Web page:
Igor Strelkov's Telegram post announcing his presidential bid; In the post, he promised not to 'occupy' the presidential chair for 20 years like Putin has, vowing to leave his post after the war with Ukraine is over, due to poor health.
The Russian legal system does not directly prohibit running for president while being held in a pre-trial detention center or while having a criminal record, although the Russian Constitutional court maintains a different opinion on the latter, thus introducing a ban. Provided Strelkov will be granted such an opportunity, he will need to gather 500 signatures of Russian citizens in order to be registered as a candidate in the election, which is quite doable, as Strelkov's Telegram channel alone has more than 700 thousand subscribers, 21 thousand of whom "upvoted" his post announcing his plan.
Be that as it may, the chances of Strelkov joining the electoral campaign from the pre-trial detention center are pretty low, as the task in a difficult one even for non-detained nonpartisan candidates (provided legal issues will be resolved). One may conclude that the post was largely intended as an attack on Vladimir Putin himself.
Reactions To Strelkov's Presidential Announcement
Strelkov's arrest caused widespread public outcry, but many commentators were bewildered by his candidacy announcement. Indeed, if his earlier criticism of authorities informed his arrest, authorities are unlikely to allow Strelkov's participation in the upcoming election race, which will include campaigning, debates, and other public appearances.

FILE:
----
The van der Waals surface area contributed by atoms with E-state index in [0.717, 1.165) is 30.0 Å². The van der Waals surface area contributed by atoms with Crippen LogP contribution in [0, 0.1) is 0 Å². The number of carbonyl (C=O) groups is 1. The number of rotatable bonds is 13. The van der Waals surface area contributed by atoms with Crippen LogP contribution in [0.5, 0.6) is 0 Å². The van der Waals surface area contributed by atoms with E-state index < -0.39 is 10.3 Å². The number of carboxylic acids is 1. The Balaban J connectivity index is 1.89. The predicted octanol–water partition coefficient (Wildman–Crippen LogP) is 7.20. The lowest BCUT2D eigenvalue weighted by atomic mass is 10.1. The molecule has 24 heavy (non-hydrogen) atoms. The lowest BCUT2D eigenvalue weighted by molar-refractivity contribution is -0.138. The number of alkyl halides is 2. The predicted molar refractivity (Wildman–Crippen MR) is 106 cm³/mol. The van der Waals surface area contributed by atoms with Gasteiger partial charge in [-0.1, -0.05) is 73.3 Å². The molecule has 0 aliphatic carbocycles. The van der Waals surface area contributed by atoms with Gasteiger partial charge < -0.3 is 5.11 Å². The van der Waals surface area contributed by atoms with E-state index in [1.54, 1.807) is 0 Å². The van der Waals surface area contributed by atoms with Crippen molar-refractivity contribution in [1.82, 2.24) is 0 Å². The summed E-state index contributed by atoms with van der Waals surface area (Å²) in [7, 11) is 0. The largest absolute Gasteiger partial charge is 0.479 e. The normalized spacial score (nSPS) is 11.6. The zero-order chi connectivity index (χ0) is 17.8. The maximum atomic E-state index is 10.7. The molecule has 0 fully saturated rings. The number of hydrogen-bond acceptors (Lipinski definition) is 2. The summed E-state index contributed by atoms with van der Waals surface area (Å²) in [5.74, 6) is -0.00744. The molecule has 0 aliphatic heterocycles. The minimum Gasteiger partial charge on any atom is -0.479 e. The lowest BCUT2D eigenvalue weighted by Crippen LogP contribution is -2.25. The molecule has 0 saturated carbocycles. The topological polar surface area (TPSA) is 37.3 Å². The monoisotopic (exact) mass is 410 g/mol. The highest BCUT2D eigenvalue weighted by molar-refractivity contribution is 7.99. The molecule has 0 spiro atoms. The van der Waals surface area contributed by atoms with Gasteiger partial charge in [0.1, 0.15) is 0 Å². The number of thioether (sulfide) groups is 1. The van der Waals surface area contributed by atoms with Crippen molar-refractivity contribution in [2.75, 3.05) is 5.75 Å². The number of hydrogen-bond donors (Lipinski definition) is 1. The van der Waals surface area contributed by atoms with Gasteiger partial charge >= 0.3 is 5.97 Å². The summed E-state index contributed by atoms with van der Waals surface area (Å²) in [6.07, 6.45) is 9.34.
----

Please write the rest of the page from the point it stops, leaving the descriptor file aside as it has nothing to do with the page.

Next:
For instance, State Duma deputy and former Donetsk People's Republic (DPR) Prime Minister Alexander Borodai said that Strelkov's announcement should not be taken seriously, since as a former FSB officer, Strelkov "has no principles."
In turn, the leader of the Civil Solidarity movement Georgy Fedorov took the move quite seriously, noting the detainee's right to run a campaign from the pre-trial detention center.
The fascist and Christian Orthodox Russian Imperial Movement (RIM) noted its disagreement with presidential elections as a concept — the group calls for monarchy — but stated that Strelkov's initiative is "rather interesting." RIM has similarly criticized Russian authorities in the past as having 'anti-people' policies.
The Nationalist "Sputnik I Pogrom" group issued a number of leaflets calling Strelkov's release.
Poster supporting Strelkov made by the nationalist group "Sputnik I Pogrom" Text reads: "Freedom for the hero of the 'Russian Spring' of the irredenta of valor, courage, daring, hope. Freedom for Strelkov."
Some claimed that Strelkov's arrest coincided with preparations for Putin's own presidential campaign and that the Kremlin was trying to silence criticism.
Alina Zhestovskaya, political scientist and member of the RAPC (Russian Association of Political Consultants) stated: "As we have all noticed and understood, the authorities have taken an extremely radical stance towards those who criticize them in the context of the SVO [Special Operation In Ukraine]. And the tougher their rhetoric, the tougher the response. I am, frankly, surprised that no one dealt with Strelkov for so long. And after the story with the Prigozhin [coup], there simply could not have been any other development."